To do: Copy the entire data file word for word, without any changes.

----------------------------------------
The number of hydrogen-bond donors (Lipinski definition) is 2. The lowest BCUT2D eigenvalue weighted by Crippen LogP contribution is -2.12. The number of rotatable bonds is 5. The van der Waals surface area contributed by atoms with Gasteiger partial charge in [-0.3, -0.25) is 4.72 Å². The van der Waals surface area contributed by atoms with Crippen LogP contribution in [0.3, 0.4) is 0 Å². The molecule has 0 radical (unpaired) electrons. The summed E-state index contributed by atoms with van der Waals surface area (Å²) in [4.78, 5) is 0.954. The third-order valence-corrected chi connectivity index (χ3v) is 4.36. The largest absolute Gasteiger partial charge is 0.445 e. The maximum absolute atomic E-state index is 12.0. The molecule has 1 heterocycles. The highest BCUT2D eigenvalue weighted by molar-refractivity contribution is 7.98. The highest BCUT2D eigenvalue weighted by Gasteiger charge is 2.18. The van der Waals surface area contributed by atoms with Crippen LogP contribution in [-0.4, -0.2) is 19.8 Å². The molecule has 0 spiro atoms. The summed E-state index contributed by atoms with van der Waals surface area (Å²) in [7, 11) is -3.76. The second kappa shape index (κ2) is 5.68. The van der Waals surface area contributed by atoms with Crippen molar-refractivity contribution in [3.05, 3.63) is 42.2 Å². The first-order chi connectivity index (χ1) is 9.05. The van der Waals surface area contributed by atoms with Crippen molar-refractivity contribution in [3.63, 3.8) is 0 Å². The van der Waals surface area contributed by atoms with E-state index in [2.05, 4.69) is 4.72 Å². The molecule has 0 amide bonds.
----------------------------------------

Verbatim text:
The number of hydrogen-bond donors (Lipinski definition) is 2. The lowest BCUT2D eigenvalue weighted by Crippen LogP contribution is -2.12. The number of rotatable bonds is 5. The van der Waals surface area contributed by atoms with Gasteiger partial charge in [-0.3, -0.25) is 4.72 Å². The van der Waals surface area contributed by atoms with Crippen LogP contribution in [0.3, 0.4) is 0 Å². The molecule has 0 radical (unpaired) electrons. The summed E-state index contributed by atoms with van der Waals surface area (Å²) in [4.78, 5) is 0.954. The third-order valence-corrected chi connectivity index (χ3v) is 4.36. The largest absolute Gasteiger partial charge is 0.445 e. The maximum absolute atomic E-state index is 12.0. The molecule has 1 heterocycles. The highest BCUT2D eigenvalue weighted by molar-refractivity contribution is 7.98. The highest BCUT2D eigenvalue weighted by Gasteiger charge is 2.18. The van der Waals surface area contributed by atoms with Crippen LogP contribution in [-0.4, -0.2) is 19.8 Å². The molecule has 0 spiro atoms. The summed E-state index contributed by atoms with van der Waals surface area (Å²) in [7, 11) is -3.76. The second kappa shape index (κ2) is 5.68. The van der Waals surface area contributed by atoms with Crippen molar-refractivity contribution in [3.05, 3.63) is 42.2 Å². The first-order chi connectivity index (χ1) is 9.05. The van der Waals surface area contributed by atoms with Crippen molar-refractivity contribution in [3.63, 3.8) is 0 Å². The van der Waals surface area contributed by atoms with E-state index in [2.05, 4.69) is 4.72 Å². The molecule has 0 amide bonds.